I have a few suggestions that have offered a bit of success for me when faced with a similar situation.   

If you can safely to it - fish at night.  Consider fishing at a different lake.  That's not meant to be funny or a me being a wise guy.  Some waters I just Do Not Fish when the odds are totally not in my favor.  I like to fish but I like to catch too.  Bass fishing is hard enough so no sense making choices that make it harder. If there are good fish there, I'd be content to try for them early & later in the season when they are much more cooperative.  And finally, be patient.  Don't burn out now.  Pace yourself.  Once the Cool Autumn air rolls in, the bass there will come a little shallower & be in an eating mood (which is important).  Finally, much of the local angling pressure usually fades quite a bit as well. 

Good Luck

A-Jay

 

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I'd step up the size of the worm. Personally I won't throw a worm smaller than 6.5 inches in the summer, and prefer worms in 10"-12" range and this time of year. If everyone else is having success with moving baits but you wan to offer something less flashy try a paddletail swimbait and a fluke. Both can cover the entire water column and provide different actions than what everyone else is doing.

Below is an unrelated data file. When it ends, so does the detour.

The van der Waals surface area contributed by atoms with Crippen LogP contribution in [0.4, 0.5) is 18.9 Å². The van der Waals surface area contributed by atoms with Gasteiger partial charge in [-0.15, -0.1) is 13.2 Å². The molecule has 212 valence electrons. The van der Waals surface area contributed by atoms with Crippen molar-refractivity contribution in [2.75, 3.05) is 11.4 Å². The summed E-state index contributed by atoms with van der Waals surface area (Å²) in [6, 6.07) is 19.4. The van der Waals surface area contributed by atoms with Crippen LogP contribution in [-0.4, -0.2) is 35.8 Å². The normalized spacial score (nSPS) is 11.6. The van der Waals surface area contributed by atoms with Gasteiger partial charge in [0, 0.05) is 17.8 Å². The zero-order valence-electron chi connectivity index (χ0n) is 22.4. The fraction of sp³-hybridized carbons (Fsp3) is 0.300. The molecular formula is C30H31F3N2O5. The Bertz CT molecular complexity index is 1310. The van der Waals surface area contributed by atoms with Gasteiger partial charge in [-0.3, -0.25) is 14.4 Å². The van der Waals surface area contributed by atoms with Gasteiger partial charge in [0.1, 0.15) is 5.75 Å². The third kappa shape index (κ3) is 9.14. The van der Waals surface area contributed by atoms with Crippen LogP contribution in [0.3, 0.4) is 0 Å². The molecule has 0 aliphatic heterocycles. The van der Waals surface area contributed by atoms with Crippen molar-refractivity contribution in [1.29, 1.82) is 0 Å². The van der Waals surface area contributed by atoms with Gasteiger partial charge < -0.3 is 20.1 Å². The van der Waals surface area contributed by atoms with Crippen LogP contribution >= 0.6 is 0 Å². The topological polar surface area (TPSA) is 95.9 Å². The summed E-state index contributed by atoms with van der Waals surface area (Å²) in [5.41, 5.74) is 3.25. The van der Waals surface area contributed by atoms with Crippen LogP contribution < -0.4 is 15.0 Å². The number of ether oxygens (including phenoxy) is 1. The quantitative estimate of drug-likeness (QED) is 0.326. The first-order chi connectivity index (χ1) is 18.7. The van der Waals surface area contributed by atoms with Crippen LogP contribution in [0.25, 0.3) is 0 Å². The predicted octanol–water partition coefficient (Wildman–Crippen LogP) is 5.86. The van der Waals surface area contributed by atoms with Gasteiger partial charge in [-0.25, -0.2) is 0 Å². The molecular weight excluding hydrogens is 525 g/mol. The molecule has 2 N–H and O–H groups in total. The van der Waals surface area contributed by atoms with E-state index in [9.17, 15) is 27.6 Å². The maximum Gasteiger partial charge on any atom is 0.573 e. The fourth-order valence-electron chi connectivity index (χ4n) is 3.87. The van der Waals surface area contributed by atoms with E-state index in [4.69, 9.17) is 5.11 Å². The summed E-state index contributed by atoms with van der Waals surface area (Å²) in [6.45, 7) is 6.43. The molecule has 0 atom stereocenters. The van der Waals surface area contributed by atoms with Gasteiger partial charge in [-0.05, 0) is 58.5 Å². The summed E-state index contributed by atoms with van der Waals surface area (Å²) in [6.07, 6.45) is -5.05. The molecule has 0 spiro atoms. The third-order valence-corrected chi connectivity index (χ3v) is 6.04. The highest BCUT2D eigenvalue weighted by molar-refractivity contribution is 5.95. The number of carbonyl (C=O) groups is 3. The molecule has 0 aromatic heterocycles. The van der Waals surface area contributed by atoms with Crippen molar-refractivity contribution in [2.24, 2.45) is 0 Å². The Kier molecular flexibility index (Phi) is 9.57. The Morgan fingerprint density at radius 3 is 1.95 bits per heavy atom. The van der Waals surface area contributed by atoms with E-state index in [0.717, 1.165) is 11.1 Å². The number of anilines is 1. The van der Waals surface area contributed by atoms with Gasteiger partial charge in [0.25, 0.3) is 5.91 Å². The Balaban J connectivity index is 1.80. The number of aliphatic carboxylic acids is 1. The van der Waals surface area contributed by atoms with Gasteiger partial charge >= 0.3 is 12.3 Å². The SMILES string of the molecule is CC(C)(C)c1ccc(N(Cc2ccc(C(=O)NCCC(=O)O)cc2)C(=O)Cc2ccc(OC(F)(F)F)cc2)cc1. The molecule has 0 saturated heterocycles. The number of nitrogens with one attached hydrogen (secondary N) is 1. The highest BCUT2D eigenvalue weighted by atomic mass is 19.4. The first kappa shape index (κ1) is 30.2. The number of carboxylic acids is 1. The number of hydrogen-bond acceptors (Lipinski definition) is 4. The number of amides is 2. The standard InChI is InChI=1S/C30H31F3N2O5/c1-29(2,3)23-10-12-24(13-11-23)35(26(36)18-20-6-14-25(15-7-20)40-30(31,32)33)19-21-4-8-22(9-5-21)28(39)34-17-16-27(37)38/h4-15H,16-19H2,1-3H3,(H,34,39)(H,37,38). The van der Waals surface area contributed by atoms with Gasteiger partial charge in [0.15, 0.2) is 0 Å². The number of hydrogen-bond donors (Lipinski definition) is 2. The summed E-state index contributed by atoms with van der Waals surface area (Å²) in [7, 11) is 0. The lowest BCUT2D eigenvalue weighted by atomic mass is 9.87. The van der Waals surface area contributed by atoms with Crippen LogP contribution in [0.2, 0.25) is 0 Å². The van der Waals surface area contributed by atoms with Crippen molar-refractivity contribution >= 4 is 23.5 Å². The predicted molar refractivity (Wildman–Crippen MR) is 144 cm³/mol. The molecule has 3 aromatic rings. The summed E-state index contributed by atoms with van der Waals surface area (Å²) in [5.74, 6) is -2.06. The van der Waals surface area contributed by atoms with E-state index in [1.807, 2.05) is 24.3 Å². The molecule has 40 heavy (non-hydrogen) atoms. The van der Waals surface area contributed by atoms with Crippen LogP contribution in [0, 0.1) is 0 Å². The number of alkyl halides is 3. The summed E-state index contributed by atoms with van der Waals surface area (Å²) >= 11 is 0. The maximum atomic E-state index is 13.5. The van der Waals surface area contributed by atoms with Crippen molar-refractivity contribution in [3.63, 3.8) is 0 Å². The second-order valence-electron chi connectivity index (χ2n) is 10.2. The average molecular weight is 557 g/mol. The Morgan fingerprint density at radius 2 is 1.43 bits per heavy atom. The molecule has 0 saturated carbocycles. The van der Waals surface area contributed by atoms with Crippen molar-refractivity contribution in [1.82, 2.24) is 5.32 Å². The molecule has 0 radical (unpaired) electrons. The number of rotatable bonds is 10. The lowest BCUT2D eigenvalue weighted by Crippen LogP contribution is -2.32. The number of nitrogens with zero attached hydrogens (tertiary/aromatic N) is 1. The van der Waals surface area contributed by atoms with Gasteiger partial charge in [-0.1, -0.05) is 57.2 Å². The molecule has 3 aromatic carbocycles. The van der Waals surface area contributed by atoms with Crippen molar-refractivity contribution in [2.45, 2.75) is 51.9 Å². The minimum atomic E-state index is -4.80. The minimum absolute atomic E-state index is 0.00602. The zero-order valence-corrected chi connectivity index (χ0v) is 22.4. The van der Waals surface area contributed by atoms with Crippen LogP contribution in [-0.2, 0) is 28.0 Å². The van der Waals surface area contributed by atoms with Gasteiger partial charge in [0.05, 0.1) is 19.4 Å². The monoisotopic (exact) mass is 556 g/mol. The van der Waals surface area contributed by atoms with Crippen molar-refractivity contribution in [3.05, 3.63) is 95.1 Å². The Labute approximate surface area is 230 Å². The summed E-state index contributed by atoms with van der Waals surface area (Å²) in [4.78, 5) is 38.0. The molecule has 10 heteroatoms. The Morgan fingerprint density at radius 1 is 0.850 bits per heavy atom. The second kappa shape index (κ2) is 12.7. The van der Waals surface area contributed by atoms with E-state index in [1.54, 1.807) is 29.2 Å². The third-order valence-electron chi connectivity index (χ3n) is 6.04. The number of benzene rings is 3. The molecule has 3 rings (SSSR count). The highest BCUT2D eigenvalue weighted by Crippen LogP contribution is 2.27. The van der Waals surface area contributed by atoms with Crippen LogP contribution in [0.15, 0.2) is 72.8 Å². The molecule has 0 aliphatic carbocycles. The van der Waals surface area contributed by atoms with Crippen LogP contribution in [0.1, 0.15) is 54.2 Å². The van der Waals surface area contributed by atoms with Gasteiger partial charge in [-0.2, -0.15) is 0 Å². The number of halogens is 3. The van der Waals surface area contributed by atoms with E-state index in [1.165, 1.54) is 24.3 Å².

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Most fishermen do not allow t sinking lures to sink . Spinnerbaits , rattle traps... work real well in deep water . I use the two lures mentioned out on deep points often  . You will lose a few lures to snags though . You might want to go with inexpensive ones or lures out of clearance bins . But any lure that sinks is   more versatile than the way most use them .

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I've had some luck with soft swim-baits fished really slow and also a chatterbait worked slow along the bottom.

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11 hours ago, A-Jay said:

Here's some things to consider ~

 The end of July and most of August are Historically tougher bass fishing periods all over the country including Delaware.  Fishing pressure often puts off bass, especially on small, easily accessible waters making catching bass challenging. Bank fishing can be particularly frustrating when encountering the above.

Unfortunately, there are no super secret lures or techniques to overcome these situations.  There are a ton of articles & writings that suggest all types of "solutions".  However I think what you'll find is this: Bass fishing is Always better early and later in the season.  Summertime bassing is still quite good most everywhere.  However, smaller bodies of water that are only shore accessible that receive heavy fishing pressure are and will probably always be tough sledding by August.